British reggae singer Maxi Priest — renowned for his smooth pop-R&B-reggae fusions — and gruff-voice toaster Shaggy first toured together in 1992. At the time, Maxi was enjoying a succession of Billboard Hot 100 hits that commenced with his 1990 No. 1 “Close to You,” followed by the dancehall crossover smash “Housecall” from Shabba Ranks, which peaked at No. 37, and the romantic “Set The Night to Music” alongside Roberta Flack, which reached No. 6.
Shaggy, who had just released what would become his breakthrough single “Oh Carolina,” said that watching Maxi perform before thousands of screaming fans provided a blueprint he aspired to follow. Shaggy left the tour prematurely, with Maxi’s blessing: “Oh Carolina” reached No. 1 in the U.K. and Shaggy needed to be there to promote it.
Since Maxi and Shaggy’s initial tour, they’ve shared stages all over the world and teamed up on several singles, including 1996’s “That Girl,” (which peaked at No. 20 on the Hot 100). Their professional relationship recently entered a new phase with Shaggy helming the production on Maxi’s album, It All Comes Back to Love, due Sept. 20 on BMG subsidiary S Curve Records. The album’s first single, the ska-kissed, life-affirming “I’m Alright,” featuring Shaggy, was released on June 14. Shaggy joins Maxi on three additional tracks: the smoldering “Cool Nuh,” Shaggy’s verses contrasting Maxi’s smooth vocalizing; “My Pillow,” which evokes the velvet lovers rock grooves heard on Maxi’s earliest U.K. hits; and the sultry dancehall EDM fusion, “Anything You Want,” featuring Estelle and Anthony Hamilton, which debuts here.
“Shaggy and I have written many songs together so it was a no-brainer there would be an album,” Maxi told Billboard during a recent phone conversation. It All Comes Back to Love was recorded during a three-month period earlier this year at Shaggy’s Long Island studio, The Ranch. “We work very well together in the studio,” Maxi continued. “We sometimes get upset with each other and walk out but we always come back, and that’s when you realize you have the right chemistry with someone.”
Following their Aug. 9 performance at Sirius XM’s Manhattan headquarters (which will air on Sirius’ reggae channel The Joint on Sept. 21), Shaggy told Billboard he grew up listening to Maxi’s music. “I know his style, melody and the way he writes, so for the album’s production, with my guys at Ranch (producers Shane Hoosong and Dwayne Shippy), we built a real mood-setting soundscape around Maxi’s dulcet tone,” Shaggy offered. “My producers at Ranch play and arrange the music, I’m the ear, the guy who says this should be here, that should be there. Sometimes I refer to older songs, saying I want a hybrid version of this, or drums like that; it’s a puzzle in my mind that they bring out.”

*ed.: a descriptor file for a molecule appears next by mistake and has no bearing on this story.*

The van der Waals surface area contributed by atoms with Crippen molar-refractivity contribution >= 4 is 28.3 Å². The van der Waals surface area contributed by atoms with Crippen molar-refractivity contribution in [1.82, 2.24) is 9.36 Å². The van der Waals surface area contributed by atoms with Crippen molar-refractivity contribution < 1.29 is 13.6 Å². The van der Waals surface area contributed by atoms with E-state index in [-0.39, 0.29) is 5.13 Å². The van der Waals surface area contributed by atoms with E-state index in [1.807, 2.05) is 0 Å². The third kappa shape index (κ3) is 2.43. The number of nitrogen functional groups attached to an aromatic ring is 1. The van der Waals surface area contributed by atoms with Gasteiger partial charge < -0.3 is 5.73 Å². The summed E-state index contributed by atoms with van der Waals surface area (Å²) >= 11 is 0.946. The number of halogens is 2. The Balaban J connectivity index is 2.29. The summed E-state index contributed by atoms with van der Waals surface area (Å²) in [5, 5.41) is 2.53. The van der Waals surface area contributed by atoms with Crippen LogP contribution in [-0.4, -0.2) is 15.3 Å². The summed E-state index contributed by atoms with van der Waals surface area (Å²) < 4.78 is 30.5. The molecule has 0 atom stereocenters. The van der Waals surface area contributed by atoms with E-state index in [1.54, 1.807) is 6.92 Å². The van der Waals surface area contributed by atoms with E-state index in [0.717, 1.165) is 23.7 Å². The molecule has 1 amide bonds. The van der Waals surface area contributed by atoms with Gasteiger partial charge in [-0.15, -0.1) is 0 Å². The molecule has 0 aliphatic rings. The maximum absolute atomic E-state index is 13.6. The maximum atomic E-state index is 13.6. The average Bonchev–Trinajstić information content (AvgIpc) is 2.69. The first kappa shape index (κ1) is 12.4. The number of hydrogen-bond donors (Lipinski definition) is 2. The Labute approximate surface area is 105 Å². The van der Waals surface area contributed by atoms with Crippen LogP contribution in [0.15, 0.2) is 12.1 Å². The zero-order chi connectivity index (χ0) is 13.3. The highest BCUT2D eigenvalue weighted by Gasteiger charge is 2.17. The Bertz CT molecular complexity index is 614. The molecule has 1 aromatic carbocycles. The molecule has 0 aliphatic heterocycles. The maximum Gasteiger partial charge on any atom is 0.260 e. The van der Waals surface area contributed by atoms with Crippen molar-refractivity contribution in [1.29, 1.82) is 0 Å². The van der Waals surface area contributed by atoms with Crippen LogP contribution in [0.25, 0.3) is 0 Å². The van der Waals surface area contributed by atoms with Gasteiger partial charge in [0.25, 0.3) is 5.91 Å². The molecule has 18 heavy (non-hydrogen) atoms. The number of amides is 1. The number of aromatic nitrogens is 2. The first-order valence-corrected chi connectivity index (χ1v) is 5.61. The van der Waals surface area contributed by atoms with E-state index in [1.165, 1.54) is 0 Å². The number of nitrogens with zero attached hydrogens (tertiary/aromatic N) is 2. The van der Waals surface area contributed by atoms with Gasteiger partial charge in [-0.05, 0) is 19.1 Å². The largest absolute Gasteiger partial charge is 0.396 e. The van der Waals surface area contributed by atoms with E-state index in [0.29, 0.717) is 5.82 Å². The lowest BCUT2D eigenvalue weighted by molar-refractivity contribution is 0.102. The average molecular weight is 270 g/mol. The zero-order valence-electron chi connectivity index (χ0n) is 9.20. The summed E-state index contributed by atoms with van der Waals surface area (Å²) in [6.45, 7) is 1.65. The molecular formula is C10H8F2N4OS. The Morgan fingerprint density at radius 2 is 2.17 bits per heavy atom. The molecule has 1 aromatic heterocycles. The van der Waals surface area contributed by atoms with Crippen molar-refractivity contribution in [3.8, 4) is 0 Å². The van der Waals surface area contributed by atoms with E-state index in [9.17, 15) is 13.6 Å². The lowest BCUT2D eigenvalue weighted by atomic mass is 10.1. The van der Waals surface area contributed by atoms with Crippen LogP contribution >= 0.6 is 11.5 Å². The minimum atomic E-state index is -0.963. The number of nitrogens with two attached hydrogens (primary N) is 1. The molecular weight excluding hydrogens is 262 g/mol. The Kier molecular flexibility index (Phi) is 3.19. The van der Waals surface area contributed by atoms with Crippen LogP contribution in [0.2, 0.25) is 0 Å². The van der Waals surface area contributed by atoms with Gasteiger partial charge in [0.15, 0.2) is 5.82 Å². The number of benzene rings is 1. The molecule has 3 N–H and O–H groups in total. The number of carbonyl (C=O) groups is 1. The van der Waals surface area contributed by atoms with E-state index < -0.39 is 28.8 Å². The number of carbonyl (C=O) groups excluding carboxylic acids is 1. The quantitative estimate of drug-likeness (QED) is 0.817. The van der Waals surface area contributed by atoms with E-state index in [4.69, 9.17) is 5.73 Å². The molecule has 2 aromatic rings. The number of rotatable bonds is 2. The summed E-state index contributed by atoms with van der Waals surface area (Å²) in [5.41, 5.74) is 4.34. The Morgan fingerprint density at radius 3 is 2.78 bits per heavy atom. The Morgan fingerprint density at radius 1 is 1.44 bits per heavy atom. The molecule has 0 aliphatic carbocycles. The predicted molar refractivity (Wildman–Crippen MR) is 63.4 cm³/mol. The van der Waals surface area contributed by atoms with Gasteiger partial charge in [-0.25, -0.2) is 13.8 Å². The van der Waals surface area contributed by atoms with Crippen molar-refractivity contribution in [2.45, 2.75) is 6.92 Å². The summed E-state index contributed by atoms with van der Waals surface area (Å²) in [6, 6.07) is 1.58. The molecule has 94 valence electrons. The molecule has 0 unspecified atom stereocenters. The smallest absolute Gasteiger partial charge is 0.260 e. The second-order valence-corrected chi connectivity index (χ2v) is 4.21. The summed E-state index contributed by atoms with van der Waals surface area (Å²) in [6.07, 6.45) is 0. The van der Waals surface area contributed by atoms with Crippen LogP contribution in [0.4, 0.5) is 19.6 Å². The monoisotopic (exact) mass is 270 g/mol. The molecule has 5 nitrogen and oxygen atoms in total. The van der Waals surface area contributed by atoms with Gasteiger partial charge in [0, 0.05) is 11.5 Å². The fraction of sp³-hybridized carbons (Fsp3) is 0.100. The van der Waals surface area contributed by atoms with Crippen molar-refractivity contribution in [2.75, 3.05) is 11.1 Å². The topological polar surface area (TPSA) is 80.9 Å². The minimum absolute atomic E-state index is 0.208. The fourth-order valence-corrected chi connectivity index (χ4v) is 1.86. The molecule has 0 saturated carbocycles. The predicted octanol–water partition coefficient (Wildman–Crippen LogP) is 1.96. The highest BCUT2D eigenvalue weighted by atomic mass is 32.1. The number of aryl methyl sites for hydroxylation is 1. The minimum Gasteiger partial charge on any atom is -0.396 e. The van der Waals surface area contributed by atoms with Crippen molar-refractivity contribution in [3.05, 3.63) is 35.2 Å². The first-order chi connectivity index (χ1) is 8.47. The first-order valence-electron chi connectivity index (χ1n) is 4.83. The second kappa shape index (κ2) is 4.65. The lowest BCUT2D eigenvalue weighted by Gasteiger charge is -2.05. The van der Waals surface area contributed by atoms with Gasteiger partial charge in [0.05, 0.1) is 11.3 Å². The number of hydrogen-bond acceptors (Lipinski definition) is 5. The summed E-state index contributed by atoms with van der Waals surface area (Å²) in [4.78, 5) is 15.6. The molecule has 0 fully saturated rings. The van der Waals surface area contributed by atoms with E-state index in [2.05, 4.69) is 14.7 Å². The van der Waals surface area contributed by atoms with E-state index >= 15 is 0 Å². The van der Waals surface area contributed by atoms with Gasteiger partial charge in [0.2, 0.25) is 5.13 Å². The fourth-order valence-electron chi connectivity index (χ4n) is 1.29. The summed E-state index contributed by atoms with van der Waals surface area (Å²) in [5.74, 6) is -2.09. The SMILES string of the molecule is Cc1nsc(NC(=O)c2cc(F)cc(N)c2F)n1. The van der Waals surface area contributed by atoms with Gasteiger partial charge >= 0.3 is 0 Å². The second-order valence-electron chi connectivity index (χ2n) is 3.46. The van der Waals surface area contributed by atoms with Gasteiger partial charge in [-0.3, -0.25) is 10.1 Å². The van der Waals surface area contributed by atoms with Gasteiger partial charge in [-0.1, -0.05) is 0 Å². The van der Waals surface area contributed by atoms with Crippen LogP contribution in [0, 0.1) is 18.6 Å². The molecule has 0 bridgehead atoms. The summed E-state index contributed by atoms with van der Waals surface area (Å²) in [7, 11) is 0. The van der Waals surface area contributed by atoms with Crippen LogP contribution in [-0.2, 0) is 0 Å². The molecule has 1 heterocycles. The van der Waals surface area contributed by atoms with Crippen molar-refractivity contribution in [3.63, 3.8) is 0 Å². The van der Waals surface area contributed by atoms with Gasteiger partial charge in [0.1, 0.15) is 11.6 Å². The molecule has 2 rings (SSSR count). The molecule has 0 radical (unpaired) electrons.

“Today, there’s so much equipment available to tune voices but on the sound system [back in the day], everything was live: there’s a circle of guys, some deejaying, some singing, and someone passes you the mic,” Maxi recalls. “You didn’t write down your lyrics, but you might sing about something you saw in the dance and if you hit it right, people would shout yeah, great; if you hit it wrong, there was silence and you tried again next week. No recording studio can give you that kind of training and when I finally reached the studio, I felt confident enough to do what I was there to do because of the folks that stood in front of my face when I was performing on the sound system.”
That training helped Maxi cultivate his approach, and as each of the 14 tracks on It All Comes Back to Love verify, his vocals remain as captivating and supple as those heard on his hits from the ’80s and ’90s. The songs range from the reflective, Afrobeat tinged “If I Could Change It” to the traditional one-drop reggae beat of the gorgeous title track to the scorching “It’s A Summer Vibe,” featuring Jamaican dancehall legend Bounty Killer and Che Sav, Maxi’s son. Che co-produced “It’s A Summer Vibe,” which premieres below.
“Shaggy wore a different hat as producer this time and if we really understood what we were getting into, we might not have done it,” laughed Maxi. “But we learned from our sound system days that whatever it took, we were determined to get it done. Shaggy approaches his production through his creativity as an artist expressing whatever we want to put across, not by saying play this in A minor, etc. It’s not like Quincy Jones: we just got our hands dirty and laid our emotions out there.”
Given Maxi and Shaggy’s proven successes within the pop and reggae spheres, Steve Greenberg, President of S Curve Records, believes It All Comes Back to Love will connect with a broad swath of music fans. “This album isn’t just one musical genre, you can take it in many different directions, which makes it very exciting to promote,” Greenberg told Billboard. “We’ve released a video for ‘I’m Alright,’ we’ll be releasing more singles, shooting more videos, providing exclusive digital content and we hope to secure the right TV opportunities for Maxi. Every song is great, and Maxi’s vocals are amazing. He’s performing spot dates now and we hope to be touring within the next two months, which will certainly take this project to the next level.”
Maxi says he’s deeply grateful for the opportunity to have collaborated with Shaggy in a newfound role and he’d like to see more artists develop working alliances throughout the reggae music industry. “People may think when you become somewhat successful, you can just sit there and things work out but when your successful peers give you a helping hand, it gives you a sense of purpose, belonging, motivation,” he acknowledges. “I’d like to think Shaggy and I have helped each other along the way; in this dog-eat-dog business, lasting friendship is something to cherish because at the end of the day, it all comes back to love.”